1. Limited time only! Sign up for a free 30min personal tutor trial with Chegg Tutors
    Dismiss Notice
Dismiss Notice
Join Physics Forums Today!
The friendliest, high quality science and math community on the planet! Everyone who loves science is here!

Is it possible?

  1. Feb 9, 2012 #1
    Ok, firstly my name is Joe. I am 28 years old. I'm not a "genus" nor a "dumb" person. When I was in high school the last math I took was Algebra. I never took calculus or trig or Physics. As I got older the more I read about Physics. The more I wanted to partake in it. I know it requires a lot of math. I believe once I get started I can finish. My question is this; Is it possible for me to learn physics? Giving my age and lack of math.
  2. jcsd
  3. Feb 9, 2012 #2


    User Avatar
    Gold Member

    possible for you to learn? definitely

    I'm a bit curious though, how much do you actually know about working on physics? Have you tried looking at basic physics questions, one dimensional kinematics for example, which only require basic algebra, and tried working though them?
  4. Feb 9, 2012 #3
    Yes, is it possible for me to learn. I know you can learn. To apply it, etc...

    I forgot to add this. This is the university i'll attend. I will have to start with basic math though.
    http://www.astate.edu/a/scimath/chemistryphysics/courses/ [Broken]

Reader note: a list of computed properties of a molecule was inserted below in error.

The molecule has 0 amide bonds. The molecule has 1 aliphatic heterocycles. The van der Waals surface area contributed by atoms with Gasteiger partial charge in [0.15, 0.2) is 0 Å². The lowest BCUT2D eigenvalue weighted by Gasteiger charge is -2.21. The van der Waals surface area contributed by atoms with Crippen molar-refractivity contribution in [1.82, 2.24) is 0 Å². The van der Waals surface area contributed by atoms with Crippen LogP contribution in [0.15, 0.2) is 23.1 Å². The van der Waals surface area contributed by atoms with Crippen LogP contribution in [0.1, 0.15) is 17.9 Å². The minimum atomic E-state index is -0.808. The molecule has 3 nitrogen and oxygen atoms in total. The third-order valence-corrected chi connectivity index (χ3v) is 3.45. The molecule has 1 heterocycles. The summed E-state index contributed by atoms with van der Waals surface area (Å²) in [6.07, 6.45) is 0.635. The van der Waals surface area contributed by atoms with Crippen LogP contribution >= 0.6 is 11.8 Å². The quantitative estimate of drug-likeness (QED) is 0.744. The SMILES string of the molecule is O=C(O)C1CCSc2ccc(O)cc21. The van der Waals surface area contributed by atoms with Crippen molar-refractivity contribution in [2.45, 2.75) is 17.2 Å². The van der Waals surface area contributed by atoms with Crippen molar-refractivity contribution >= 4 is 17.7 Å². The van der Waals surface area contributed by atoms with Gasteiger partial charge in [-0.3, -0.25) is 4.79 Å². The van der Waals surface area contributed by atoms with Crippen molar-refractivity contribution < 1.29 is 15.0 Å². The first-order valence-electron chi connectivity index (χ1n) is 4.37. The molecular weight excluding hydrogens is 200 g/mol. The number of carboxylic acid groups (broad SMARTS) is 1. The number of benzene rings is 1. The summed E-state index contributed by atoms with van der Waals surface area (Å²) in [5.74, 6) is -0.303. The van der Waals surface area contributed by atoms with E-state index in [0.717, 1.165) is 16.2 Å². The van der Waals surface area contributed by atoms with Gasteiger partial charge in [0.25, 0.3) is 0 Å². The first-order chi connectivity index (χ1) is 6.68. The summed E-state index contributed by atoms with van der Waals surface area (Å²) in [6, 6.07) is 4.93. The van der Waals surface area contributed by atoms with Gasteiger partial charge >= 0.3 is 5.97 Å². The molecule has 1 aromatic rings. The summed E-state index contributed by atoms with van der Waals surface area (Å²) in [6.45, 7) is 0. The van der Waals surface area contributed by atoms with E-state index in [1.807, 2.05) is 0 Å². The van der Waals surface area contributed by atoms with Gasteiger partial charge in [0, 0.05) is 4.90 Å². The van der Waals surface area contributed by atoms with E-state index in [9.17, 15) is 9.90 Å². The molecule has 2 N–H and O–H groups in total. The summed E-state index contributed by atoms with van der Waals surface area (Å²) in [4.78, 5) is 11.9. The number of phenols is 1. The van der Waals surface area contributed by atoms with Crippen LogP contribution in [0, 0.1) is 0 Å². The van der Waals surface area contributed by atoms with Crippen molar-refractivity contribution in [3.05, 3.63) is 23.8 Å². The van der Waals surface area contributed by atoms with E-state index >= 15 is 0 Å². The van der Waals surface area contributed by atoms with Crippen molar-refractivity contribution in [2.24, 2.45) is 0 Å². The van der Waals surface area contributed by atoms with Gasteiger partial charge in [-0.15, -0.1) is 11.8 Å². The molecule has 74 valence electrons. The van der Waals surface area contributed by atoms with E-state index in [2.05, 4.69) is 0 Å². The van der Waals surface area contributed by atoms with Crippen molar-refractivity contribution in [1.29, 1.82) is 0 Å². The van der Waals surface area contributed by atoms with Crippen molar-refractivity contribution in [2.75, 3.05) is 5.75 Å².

Last edited by a moderator: May 5, 2017
  5. Feb 9, 2012 #4


    User Avatar
    Gold Member

    Definitely seek advice from their department staff, chances they will want you to go through a whole range of foundation courses before you even start "stage one."
    But it shouldn't be too much of a problem if this is what you want :biggrin:
  6. Feb 9, 2012 #5
    28 is certainly not too old! I used to work at a place that catered mostly for mature students and the average age of successful graduates was probably forty something... some were in their seventies...

    You can learn the math. Try reading this to get motivated:

    Mathematics: a Very Short Introduction by Timothy Gowers

    Gowers is a top Cambridge professor and a Fields medallist (= Nobel Prize for Maths) The book is for everyone, but is especially good for students like you who are just about to start using mathematics at College, and are a "bit worried". It has a lot to say about the use of mathematics in physics, and has some great "further reading" recommendations. It has an adult tone so you're probably the perfect reader, being a mature student...
  7. Feb 9, 2012 #6
Share this great discussion with others via Reddit, Google+, Twitter, or Facebook